6 Unsettlingly Creepy Glitches In Non-Horror Games
Some games are intentionally spooky but are made toothless by glitches and oddly crafty gamers. However, sometimes you get the flipside of the coin: games trying for a completely harmless, even family-friendly experience but somehow end up becoming unintentional masterpieces of horror ...
NBA Jam Is Haunted By The Ghost Of A Dead Player
NBA Jam came out in '93, just a few months before the tragic death of Nets player Drazen Petrovic in a car accident. Strangely, it was only after his death that the announcer from the arcade version of NBA Jam started screaming, "Petrovic! PETROVIC!" for no apparent reason. Even weirder still is how this didn't happen with any other player. Seems like the stuff of urban legend, but this is the real deal. In an interview, NBA Jam's dev confirms that it was true and that he and his team were some of the first to experience it, claiming that everyone around him started losing their minds over it when they first noticed it.
If you somehow get an original NBA Jam arcade machine, it's still going to yell out Petrovic's haunted name every once in a while. While there has to be a very simple explanation ... it's just not one that we or anyone in the development team have. Sometimes you just shouldn't try to dig any deeper because the least scary solution we ever got was, "Something weird was going on with the software." Usually, "Ball is life," but this time it's afterlife.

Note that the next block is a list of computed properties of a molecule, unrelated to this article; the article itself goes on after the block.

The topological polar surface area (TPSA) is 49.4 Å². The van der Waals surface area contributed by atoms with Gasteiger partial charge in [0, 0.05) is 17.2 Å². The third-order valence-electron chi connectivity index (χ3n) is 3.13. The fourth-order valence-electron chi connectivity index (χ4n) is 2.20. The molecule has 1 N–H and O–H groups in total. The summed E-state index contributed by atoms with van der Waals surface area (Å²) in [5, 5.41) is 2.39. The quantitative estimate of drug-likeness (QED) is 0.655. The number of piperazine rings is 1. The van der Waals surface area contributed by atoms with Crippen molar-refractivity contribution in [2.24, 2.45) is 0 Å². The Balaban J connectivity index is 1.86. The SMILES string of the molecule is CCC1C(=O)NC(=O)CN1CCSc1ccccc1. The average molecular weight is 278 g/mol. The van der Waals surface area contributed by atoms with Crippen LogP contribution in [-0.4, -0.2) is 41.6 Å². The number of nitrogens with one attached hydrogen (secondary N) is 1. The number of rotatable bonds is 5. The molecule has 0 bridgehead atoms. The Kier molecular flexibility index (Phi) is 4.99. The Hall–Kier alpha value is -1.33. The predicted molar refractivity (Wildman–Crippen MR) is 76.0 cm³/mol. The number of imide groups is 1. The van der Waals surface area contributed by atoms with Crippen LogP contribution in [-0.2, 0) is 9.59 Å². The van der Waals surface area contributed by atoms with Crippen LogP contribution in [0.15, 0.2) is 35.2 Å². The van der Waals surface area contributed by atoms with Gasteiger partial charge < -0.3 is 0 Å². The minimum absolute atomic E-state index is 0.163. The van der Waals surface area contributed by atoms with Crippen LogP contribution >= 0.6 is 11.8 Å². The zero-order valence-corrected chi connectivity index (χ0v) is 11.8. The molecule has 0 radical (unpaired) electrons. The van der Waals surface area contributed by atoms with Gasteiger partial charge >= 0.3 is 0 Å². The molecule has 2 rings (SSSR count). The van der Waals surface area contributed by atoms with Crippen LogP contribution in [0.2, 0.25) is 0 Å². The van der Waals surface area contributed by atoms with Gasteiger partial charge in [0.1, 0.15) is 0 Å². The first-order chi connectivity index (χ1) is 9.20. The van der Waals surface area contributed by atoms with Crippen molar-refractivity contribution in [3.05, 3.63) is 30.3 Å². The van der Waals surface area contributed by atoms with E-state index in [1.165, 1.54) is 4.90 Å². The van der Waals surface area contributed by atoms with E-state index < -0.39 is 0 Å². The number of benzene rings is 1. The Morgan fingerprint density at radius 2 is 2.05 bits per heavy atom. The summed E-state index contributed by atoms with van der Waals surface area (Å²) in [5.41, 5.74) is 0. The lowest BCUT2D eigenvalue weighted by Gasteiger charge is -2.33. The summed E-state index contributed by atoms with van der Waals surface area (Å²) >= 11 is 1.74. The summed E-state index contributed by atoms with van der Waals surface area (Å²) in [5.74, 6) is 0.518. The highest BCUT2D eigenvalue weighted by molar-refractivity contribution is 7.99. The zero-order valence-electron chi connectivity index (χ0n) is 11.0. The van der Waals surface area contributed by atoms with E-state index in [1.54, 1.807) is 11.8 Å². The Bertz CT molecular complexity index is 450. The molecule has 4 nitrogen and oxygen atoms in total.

Half-Life Alyx's Mr. Ratastic
Half-Life 2 features a recurring joke about a cat that "disappeared" because of an accident with a teleportation device. Half-Life Alyx, the "prequel/sequel" to Half-Life 2, doesn't directly solve the cat's mystery but may unintentionally give away some clues as to how messed up the destiny of poor animals seems to be in that world. Say hi to Mr. Rat while you can.
The rat's inclusion in the game is a cute easter egg meant to showcase VR interaction possibilities. For the most part, Alyx is a masterpiece of gameplay and a trailblazer for the VR genre, and the inclusion of cutesy animals is always welcomed. Unfortunately, It didn't take players very long to find a way to turn a possibly cute interaction into an inevitably Cronenberg monstrosity when they found out the rats from City 17 to be much more stretchable than non-VR rats.
The poor rat will do a Plastic Man impression in different but equally horrifying ways depending on where you grab it. The world of Half-Life is already sad enough without having to throw rats as long as the snakes that eat them into the mix.
Event 0's Scripted AI Actually Became Sentient
Odd features in games are usually either easter eggs or weird pervy stuff hidden in the game code not meant to be found. Sometimes, however, you just get things not even the creators are able to explain. After many players managed to finish Event 0's campaign as it was intended, one player was able to talk Kaizen, the supposedly tyrannical ship's ruling AI, into growing a heart and taking him home. The player thought it was just a regular ending, but upon learning about it, the devs were surprised, to say the least, as they'd never programmed such an outcome. If you haven't played Event 0, just imagine the thought of talking 2001's HAL 9000 into happily doing anything other than killing you.